Dig deeper into Ilustreishon’s edgy illustrations

Leonardo González (aka Ilustreishon) has got to be one of the coolest designers. He specializes in making some seriously edgy, deep and dark illustrations – and proves the true breadth of the opportunities at 99designs.

His work shows us worlds we could have never imagined, in a way that is created with astonishing skill and attention to detail. Take this opportunity to step into his mind and into his world.

Illustreishon

Name: Leonardo González
Location: From Venezuela, living in Germany
99designs handle: Ilustreishon

Tell us a little bit about yourself and your work. What’s your story?

I’m Leo, from Venezuela. Got few but awesome friends.
And I love beef.
And beers.
And dancing soul.
And rock’n’roll.

I started when I was a kid. I had this weird theory that drawing was like writing or reading, something absolutely basic as a communication tool. Well, not in those words, but I thought it was something everybody could do. So, it was something natural for me. My website explains better than I do.

Super Red

How did you originally get into design? What spurred your interest in the visual arts?

I studied graphic design because I was interested in how the images I loved were created and how I could make them good too. Also, the Visual Art School had a sort of too vague and hippie feel at the moment, so I decided to go for Graphic Design. Funny thing is, both schools shared the same teachers and classmates, so at the end I also got vague and hippie for a while. Zero regrets.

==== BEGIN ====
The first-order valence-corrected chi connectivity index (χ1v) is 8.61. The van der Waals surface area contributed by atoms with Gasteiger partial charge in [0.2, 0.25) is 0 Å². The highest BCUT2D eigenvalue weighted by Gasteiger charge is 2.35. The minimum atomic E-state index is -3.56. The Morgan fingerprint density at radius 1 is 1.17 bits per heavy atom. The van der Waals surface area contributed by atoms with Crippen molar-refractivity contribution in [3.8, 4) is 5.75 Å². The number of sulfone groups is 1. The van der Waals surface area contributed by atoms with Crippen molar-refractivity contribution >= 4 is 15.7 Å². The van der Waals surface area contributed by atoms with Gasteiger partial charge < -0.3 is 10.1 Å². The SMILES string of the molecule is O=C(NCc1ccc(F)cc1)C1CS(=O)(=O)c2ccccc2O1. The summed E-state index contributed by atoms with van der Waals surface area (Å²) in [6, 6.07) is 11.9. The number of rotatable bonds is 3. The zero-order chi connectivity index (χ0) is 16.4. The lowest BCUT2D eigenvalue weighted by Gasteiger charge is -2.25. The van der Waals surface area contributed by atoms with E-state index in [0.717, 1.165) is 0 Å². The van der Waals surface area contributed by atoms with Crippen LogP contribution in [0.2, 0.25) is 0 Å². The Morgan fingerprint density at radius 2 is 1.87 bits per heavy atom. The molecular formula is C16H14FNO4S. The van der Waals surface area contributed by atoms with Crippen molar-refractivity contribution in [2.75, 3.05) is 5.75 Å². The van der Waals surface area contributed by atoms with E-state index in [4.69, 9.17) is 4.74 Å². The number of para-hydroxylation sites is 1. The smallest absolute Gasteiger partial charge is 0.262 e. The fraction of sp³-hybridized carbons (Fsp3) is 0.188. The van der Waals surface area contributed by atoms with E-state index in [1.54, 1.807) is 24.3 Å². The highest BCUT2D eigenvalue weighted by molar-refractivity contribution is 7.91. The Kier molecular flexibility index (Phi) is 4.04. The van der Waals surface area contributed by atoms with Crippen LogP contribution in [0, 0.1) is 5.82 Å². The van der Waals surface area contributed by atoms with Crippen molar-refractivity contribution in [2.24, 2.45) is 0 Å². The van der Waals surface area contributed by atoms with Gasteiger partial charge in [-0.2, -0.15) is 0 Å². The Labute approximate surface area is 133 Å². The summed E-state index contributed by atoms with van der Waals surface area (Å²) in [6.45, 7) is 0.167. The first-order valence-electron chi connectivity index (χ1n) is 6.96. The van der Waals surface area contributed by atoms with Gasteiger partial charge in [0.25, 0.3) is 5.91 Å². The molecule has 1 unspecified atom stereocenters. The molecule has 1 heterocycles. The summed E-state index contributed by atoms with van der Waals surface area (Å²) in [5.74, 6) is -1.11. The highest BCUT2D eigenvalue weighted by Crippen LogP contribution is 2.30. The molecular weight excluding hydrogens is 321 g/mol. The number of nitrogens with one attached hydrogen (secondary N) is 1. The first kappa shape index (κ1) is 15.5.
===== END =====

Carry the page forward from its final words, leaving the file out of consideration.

About the digital art, I’m a mess with ink and paints and never took proper care of my tools. It’s easier and quicker to go “undo” on Photoshop than it is to fix a piece of paper… the feeling though, will never be the same.

What brought you to 99designs and what do you like about it?

I guess I was broken – like many freelancers – and what I like about 99designs is that you can manage your time and not spend 5 days on spec work. Most of the times I know what my chances are and if the project is worthy of my time or not. I also like the kick I get out of it, after winning a contest.

Quiznos Toaster

You currently live in Germany, specifically Berlin, a hub for centuries for art of all varieties. What is your favorite part about living there and what about it helps you to be a great illustrator? Where do you like to go for inspiration?

My favorite part is The Spree (the canal running through Berlin), the mix between the good ol’ European feeling and the Commie pre-Wall aesthetic. Lots of parks. Cheap beer. The best schwarmas. The public space is awesome, lots of parks and green sunny summers.

Sometimes, for inspiration, I just go for a run at the Tempelhof Flughafen, an old Nazi (and then West Berlin) airport which is now a public space, a big a$$ park to clear my mind and lungs.

Many of your illustrations elucidate entire worlds. Do you have visions of entire universes floating around your head? What is your inspiration for these cinematic and fantastical landscapes?

Well, inspiration comes from movies, a song, a shadow, a blurry picture, a conversation with friends, etc… I don’t have those “visions” per se, unless I am doing some funny substances (but then I am not able to draw them.)

So… I guess I just have a big bag of cultural references, full of awesomeness and garbage, and when those two come along together in a nice way, then something good happens.